Ed Epstein

My friend and former partner, Ed Epstein, died last week. He was 85.

Hailing from Walla Walla, Stanford undergrad, and Harvard Law, Ed spent close to 50 years as a corporate and business lawyer in Portland before he retired. And man, he was a good one. He represented businesses big and small, from publicly traded megafirms to moms and pops who had something successful going. He was a master at bringing about good results for all of them, and he did it with a quiet grace and kindness that you rarely see. 

Though smart as a whip, Ed was one of the most thoughtful and humble people you will ever meet, and if you were his client, he made you feel as if you were the most important thing in his world. In my time working with him, he had a lot of doctors as clients. They were not known for being the easiest people in the world to work with, but from what I saw, they ate out of Ed's hand. They respected how well he knew his stuff.

Younger lawyers at the firm were always happy to work with Ed. He'd share his knowledge with them generously, and he invariably had an encouraging word for their work, whether it was spectacular or not. Ed and his wife Marilyn took a genuine interest in the next generation rising through the ranks, and they made the up-and-comers feel like peers, never subordinates.

I remember being the scrivener on some deals where Ed was the main lawyer. My job included taking a contract that he had crafted in an older deal and marking it up to reflect the new one we were working on. On a couple of occasions, I remember sitting down with Ed and going over every sentence in the agreement – maybe 20 or 30 pages' worth. Ed made sure that I knew what every single word was there for. He didn't have to do that. He did it for me, as I'm sure he did for a lot of newbie attorneys in the office.

Nowadays, clients probably won't pay for that kind of training time. But back in that golden era of law practice, it was possible, and Ed made sure that we associate lawyers got the benefit.

I don't think I ever mentioned this to Ed, but over the years I have told a story about him to dozens of law students when I thought they might be looking up to me as I did to him. I tell this tale as part of urging the students to try to get a job at a place where great lawyers will show them how law practice is done right. To never stop learning. 

The story goes as follows:

In my earliest days as a lawyer, I spent a lot of time, with a few of my contemporaries, in the firm's Tax Library. This was a small space, on the 23rd floor, full of tax books. In those days computers weren't around; we did our research in hard-copy books. There were no windows in that room, and nothing to distract us visually – no sign that there was still a world outside. We used to kid that it was a great place to work, because it was climate-controlled and there was no heavy lifting. On Friday, a colleague used to chirp that there were only two more working days until Monday.

However, there was a real beauty to the Tax Library, in that it was across the hall from Ed's office. Back then, unless a client was present and secrets were being discussed, we mostly left our doors open. The acoustics of the place were such that everything that happened in Ed's office could be heard with great clarity by whoever was in the Tax Library. "Radio Free Epstein," one associate would joke.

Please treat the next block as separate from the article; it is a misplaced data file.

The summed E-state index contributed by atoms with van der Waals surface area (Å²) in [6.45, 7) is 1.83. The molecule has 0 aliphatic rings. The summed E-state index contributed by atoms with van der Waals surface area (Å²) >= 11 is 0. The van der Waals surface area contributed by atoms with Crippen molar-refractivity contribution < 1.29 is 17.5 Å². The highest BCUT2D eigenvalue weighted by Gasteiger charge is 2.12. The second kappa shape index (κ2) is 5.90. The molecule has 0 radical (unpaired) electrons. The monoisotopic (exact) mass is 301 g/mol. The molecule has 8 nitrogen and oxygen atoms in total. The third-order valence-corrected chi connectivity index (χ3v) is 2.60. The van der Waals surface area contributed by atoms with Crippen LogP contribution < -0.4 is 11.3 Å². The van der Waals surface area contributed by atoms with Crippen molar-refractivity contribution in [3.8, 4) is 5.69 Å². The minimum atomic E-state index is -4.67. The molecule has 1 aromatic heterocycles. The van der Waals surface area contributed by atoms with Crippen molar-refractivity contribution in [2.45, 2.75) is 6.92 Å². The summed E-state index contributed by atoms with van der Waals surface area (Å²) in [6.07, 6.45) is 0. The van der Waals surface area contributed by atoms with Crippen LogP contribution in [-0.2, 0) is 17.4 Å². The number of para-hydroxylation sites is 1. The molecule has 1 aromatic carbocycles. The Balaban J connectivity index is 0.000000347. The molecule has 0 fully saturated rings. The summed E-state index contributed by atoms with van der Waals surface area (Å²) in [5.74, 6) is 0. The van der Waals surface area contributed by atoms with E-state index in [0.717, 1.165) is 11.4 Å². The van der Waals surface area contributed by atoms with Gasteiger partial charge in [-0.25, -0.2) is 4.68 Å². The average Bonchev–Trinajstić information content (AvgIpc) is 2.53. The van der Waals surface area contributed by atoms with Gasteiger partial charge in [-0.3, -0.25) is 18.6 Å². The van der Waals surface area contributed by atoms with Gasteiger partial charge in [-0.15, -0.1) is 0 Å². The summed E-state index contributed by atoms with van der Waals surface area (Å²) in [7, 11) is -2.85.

I'll tell you, I learned more about being a lawyer from listening to Epstein across that hall than I ever learned in law school. I listened to Ed dealing with his secretary and other firm staffers. Ed interacting with the firm's other lawyers and legal assistants. Ed on the phone with clients when things were going well. Ed on the phone with clients when things were going badly. Ed on the phone with opposing counsel in a deal. Ed on the phone with IRS people. Ed on the phone with Marilyn. Ed dictating letters and documents – everything in those days was dictated onto a tape and given to a secretary to type. 

It was an amazing education.

The programming on Radio Free Epstein left no doubt that Ed was always the coolest head in the room. When I'd get stressed out about something, which was often, I'd try to do an Ed impression and simmer down. He was a lot better at it than I will ever be. And when he saw me struggling, he'd offer some of the best advice I've ever gotten. I still recall some of those conversations word for word.

Radio Free Epstein may be off the air now, but Ed's influence will be around for a long time. I for one will keep trying to do the impression, as best I can.


  1. BEAUTIFUL! Thank you. Love reading this as an recent grad, soon-to-be law student. Your eulogies are some of the best stuff on this blog.

  2. Wonderful tribute to Ed. I had the privilege of being his secretary for a period of time and he was an amazing person to work for.


Post a Comment

The platform used for this blog is awfully wonky when it comes to comments. It may work for you, it may not. It's a Google thing, and beyond my control. Apologies if you can't get through. You can email me a comment at jackbogsblog@comcast.net, and if it's appropriate, I can post it here for you.